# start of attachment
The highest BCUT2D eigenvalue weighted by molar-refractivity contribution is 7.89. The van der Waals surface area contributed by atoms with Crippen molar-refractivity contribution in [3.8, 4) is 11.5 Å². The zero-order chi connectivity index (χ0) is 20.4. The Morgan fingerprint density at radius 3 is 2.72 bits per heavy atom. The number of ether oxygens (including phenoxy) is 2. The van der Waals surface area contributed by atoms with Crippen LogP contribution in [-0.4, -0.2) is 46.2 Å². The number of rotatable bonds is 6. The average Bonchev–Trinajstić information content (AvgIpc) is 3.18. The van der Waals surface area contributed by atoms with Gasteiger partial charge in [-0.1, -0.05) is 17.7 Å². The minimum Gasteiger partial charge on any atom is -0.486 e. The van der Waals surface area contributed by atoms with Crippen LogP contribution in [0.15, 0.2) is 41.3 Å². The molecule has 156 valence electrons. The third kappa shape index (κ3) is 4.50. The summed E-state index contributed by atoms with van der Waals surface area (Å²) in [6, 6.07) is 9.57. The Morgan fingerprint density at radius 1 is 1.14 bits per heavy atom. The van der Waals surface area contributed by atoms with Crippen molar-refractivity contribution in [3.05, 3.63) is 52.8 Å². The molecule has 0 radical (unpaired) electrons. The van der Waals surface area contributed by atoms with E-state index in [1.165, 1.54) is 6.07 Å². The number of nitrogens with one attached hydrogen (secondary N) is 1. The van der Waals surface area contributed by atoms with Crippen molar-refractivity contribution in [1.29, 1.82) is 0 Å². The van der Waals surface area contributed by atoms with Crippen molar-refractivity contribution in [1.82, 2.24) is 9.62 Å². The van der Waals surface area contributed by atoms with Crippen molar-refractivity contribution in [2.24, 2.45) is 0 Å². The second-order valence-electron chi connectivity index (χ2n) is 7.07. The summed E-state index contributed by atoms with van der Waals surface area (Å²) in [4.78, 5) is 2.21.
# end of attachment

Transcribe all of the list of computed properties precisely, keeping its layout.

The highest BCUT2D eigenvalue weighted by molar-refractivity contribution is 7.89. The van der Waals surface area contributed by atoms with Crippen molar-refractivity contribution in [3.8, 4) is 11.5 Å². The zero-order chi connectivity index (χ0) is 20.4. The Morgan fingerprint density at radius 3 is 2.72 bits per heavy atom. The number of ether oxygens (including phenoxy) is 2. The van der Waals surface area contributed by atoms with Crippen LogP contribution in [-0.4, -0.2) is 46.2 Å². The number of rotatable bonds is 6. The average Bonchev–Trinajstić information content (AvgIpc) is 3.18. The van der Waals surface area contributed by atoms with Gasteiger partial charge in [-0.1, -0.05) is 17.7 Å². The minimum Gasteiger partial charge on any atom is -0.486 e. The van der Waals surface area contributed by atoms with Crippen LogP contribution in [0.15, 0.2) is 41.3 Å². The molecule has 156 valence electrons. The third kappa shape index (κ3) is 4.50. The summed E-state index contributed by atoms with van der Waals surface area (Å²) in [6, 6.07) is 9.57. The Morgan fingerprint density at radius 1 is 1.14 bits per heavy atom. The van der Waals surface area contributed by atoms with Crippen molar-refractivity contribution in [3.05, 3.63) is 52.8 Å². The molecule has 0 radical (unpaired) electrons. The van der Waals surface area contributed by atoms with E-state index in [1.165, 1.54) is 6.07 Å². The number of nitrogens with one attached hydrogen (secondary N) is 1. The van der Waals surface area contributed by atoms with Crippen molar-refractivity contribution in [1.29, 1.82) is 0 Å². The van der Waals surface area contributed by atoms with Crippen molar-refractivity contribution in [1.82, 2.24) is 9.62 Å². The van der Waals surface area contributed by atoms with Crippen molar-refractivity contribution in [2.24, 2.45) is 0 Å². The second-order valence-electron chi connectivity index (χ2n) is 7.07. The summed E-state index contributed by atoms with van der Waals surface area (Å²) in [4.78, 5) is 2.21.